Technology As An Enabler For The Creative Arts Industry
Globally, UNESCO reports that the Cultural and Creative sectors account for about 3.1 percent of the world’s gross domestic product (GDP) and about 6.2 percent of all employment. This makes the sector one of the most strategic when it comes to investments for economic development. In most advanced countries, the sector is well-developed and contributes significantly to economic growth. For example, in the United States, the Creative Arts industry, according to the Bureau of Economic Analysis and National Endowment for the Arts, employs about 4.9 million persons whose combined annual earnings amount to $370 billion. This translates to about 4.2 percent of the country’s GDP, representing $763.3 billion. In the United Kingdom, the sector in 2015 contributed about £85 billion, which represents 5 percent of the GDP.
Creative Arts are very broad and traditionally span across areas such as arts and crafts, jewelry making, architecture, books, poetry, plays, music, dance, fashion design, etc. With modern technology, the sector has expanded to include photography, videography, radio, television, and more recently software development (gaming, animation, cartooning, websites, social media, online streaming, artificial intelligence, etc.).
Increasingly, the application of technology in the Creative Arts sector is gaining currency in socio-academic discourses. This particularly follows the consequential impact of COVID-19 on the sector. Some analysts have bemoaned the lack of support for the sector, especially in developing countries which, paradoxically, are home to young energetic populations. These analysts believe that in the post-COVID-19 era, it would be important for countries to pay special attention to how technology can be used as an enabler for Creative Arts.
In Ghana, the Creative Arts Industry is quite vibrant. For example, there is currently a Ministry of Tourism, Arts, and Culture that oversees the development of the creative arts sector. Beyond the ministry, there is also a Creative Arts Council (CAC) which is charged with the responsibility of promoting a creative arts industry that is thriving and dynamic from the area of “music, to fashion, theatre, architecture and the visual arts and design. “The council believes Ghana is internationally “a strong force to be reckoned with when it comes to the creative arts.”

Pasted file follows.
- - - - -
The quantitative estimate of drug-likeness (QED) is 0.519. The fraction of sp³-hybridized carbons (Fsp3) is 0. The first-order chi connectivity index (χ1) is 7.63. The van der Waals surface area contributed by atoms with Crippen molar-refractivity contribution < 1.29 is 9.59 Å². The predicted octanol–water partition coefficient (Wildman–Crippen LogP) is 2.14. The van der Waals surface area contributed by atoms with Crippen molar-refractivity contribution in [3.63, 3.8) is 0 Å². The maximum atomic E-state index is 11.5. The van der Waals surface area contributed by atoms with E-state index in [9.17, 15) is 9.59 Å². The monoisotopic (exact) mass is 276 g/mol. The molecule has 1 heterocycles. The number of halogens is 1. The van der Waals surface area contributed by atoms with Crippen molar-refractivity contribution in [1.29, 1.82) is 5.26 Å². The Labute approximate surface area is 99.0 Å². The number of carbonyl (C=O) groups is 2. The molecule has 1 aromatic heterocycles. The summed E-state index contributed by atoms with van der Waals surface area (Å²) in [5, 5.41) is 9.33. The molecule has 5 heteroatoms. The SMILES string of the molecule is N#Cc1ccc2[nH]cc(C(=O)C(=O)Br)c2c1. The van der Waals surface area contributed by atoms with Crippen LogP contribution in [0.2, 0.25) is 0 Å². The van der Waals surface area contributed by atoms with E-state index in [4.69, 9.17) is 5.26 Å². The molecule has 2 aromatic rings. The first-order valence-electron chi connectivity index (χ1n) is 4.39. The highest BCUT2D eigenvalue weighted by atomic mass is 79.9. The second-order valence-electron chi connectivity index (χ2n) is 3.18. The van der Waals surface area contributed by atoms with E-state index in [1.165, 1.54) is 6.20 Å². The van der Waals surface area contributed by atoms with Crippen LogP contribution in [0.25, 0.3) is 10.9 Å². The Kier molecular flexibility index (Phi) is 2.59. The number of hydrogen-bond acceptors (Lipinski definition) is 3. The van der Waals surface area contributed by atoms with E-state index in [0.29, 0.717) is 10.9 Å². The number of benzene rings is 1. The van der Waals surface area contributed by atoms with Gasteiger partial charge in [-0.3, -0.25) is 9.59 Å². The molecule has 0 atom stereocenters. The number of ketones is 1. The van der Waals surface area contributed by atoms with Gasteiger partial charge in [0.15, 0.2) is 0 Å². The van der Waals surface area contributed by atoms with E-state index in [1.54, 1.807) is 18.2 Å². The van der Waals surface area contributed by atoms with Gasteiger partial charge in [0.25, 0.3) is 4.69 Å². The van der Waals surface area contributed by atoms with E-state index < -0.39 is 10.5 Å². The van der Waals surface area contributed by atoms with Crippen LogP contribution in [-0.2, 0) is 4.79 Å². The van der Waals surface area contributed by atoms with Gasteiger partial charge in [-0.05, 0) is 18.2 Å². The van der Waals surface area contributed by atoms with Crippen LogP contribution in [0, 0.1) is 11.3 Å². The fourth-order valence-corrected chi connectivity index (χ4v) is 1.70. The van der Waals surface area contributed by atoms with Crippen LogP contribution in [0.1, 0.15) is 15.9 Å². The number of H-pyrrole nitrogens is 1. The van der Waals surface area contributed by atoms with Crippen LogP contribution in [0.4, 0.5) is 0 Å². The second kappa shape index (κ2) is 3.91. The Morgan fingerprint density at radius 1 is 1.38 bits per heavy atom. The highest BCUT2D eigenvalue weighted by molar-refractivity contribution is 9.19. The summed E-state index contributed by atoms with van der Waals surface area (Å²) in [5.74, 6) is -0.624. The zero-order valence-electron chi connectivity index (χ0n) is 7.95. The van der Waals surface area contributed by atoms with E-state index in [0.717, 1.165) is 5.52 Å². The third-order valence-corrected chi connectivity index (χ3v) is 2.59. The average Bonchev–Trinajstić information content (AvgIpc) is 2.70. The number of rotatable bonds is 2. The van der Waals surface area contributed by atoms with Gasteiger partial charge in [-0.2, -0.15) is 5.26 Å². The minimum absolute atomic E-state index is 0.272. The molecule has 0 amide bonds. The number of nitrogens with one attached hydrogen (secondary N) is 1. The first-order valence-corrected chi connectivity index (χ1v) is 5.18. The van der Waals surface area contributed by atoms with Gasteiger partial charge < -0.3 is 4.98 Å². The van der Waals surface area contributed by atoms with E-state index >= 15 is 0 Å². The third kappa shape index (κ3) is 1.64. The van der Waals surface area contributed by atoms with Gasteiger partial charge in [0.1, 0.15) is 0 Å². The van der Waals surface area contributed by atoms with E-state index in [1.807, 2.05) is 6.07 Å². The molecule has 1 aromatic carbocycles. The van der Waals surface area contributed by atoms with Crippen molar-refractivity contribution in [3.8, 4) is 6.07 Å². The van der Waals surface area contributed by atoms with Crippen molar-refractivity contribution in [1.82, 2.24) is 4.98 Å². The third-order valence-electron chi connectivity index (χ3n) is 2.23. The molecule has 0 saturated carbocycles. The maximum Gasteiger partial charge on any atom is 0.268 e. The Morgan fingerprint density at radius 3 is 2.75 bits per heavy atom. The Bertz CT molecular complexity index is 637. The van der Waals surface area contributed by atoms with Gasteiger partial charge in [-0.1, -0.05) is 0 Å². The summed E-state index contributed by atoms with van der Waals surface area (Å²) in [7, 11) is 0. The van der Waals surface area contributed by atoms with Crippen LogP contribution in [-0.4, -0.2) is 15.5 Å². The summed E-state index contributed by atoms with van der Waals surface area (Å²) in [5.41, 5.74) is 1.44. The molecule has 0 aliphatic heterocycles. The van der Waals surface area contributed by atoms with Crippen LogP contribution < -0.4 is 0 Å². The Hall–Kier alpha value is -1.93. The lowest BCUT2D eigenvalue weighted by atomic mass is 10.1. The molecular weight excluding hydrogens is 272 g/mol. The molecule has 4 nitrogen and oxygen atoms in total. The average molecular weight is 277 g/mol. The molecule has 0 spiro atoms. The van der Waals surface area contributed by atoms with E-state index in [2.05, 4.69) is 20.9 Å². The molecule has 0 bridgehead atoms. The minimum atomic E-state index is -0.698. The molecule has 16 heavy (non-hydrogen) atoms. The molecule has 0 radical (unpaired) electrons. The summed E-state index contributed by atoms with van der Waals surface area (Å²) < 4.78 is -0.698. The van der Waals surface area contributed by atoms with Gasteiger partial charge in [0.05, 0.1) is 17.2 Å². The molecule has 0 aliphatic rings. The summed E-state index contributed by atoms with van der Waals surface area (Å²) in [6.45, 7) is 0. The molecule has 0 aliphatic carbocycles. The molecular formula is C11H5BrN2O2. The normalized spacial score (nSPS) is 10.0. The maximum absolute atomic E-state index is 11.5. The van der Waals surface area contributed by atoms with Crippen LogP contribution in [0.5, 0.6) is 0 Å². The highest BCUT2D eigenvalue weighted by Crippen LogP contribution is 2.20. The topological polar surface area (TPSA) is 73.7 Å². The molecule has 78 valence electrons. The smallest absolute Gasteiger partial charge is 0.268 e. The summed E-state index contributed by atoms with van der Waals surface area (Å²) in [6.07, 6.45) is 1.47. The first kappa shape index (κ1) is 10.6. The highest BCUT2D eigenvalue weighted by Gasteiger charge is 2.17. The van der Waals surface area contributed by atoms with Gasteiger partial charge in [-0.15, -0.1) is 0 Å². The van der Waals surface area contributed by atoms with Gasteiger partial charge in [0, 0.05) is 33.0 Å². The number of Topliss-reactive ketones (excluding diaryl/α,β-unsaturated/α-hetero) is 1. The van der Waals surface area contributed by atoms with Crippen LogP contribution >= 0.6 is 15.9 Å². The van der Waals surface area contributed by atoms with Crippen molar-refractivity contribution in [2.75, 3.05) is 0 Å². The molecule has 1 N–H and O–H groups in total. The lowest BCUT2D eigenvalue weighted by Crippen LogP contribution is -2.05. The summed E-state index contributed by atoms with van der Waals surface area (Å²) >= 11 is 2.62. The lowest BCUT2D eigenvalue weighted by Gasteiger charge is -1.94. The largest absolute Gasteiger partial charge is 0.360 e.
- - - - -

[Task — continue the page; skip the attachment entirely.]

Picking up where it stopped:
Last December (2022) Ghana virtually became the epicenter of international music concerts in line with the country’s strategy of using the arts to bring in tourists, especially from the Diaspora. For example, the Afrochella Concert drew in huge crowds from the Diaspora and other African countries. The high patronage of the concerts, some argue, shows that indeed Ghana has the potential to evolve a profitable creative arts industry.
However, it is important to stress that the creative arts go beyond entertainment. The push in Ghana, presently, for technical and vocational education is linked to the need for young persons in school to be given the opportunity to express themselves in different ways rather than the excessive emphasis on grammarian education. More often than not, creative people dislike it when they are boxed into straightjacket systems. They like to be free to create and innovate.
And this is where technology comes in. In today’s world, there are several technological tools for creativity. The emergence of social media has also given young people a myriad of outlets to share their personal creative content with the rest of the world. For example, a lot of young people are using YouTube, Facebook, Twitter, Instagram, TikTok, etc. to share content they create using free digital tools.
Against this backdrop, institutions like the Institute of ICT Professionals (IIPGH) have been interested in bringing together professionals to dialogue and explore ways and means by which technology can support creative people. It is for this reason that the Institute is dedicating its first quarter INDAC-TED (Industry-Academia Tech Dialogue), the 7th edition since its inception, to discuss the theme, “Technology as an enabler for the Creative Arts Industry”.
The event will take place at the Accra Technical University on Thursday, February 16, 2023, as part of the outlined pre-events of the Tech Job Fair 2023, and speakers will include experts who are well-versed in the subject. There will be a panel discussion involving seasoned professionals from both academia and industry. As well, there will be an open forum where the participants could engage in a Q&A session.
DigiCAP.gh is an Information and Communication Technology (ICT) project by the Special Initiative on Training and Job Creation, funded by the German Federal Ministry for Economic Cooperation and Development (BMZ) through sequa gGmbH, and implemented by AFOS, the German Foundation for Entrepreneurial Development Cooperation. As part of the project’s objectives, ICT-related capacity-building programs are organized in partnership with the Institute of ICT Professionals Ghana (IIPGH) and its partners from the ICT industry in Ghana and beyond. These programs target employment opportunities for young people and how to unlock sustainable jobs in relevant emerging technologies knowledge areas. Industry-Academia Tech Dialogue (INDAC-TED), a quarterly symposium, has become one platform to discuss issues of skills development and employment. To expand the conversation on job opportunities, the Tech Job Fair (TJF2022) was organized, which highlighted Remote ICT Service Delivery as another area of employment for the youth.
Author: Ernest Ortsin, Project Management Consultant, Tech Job Fair 2023
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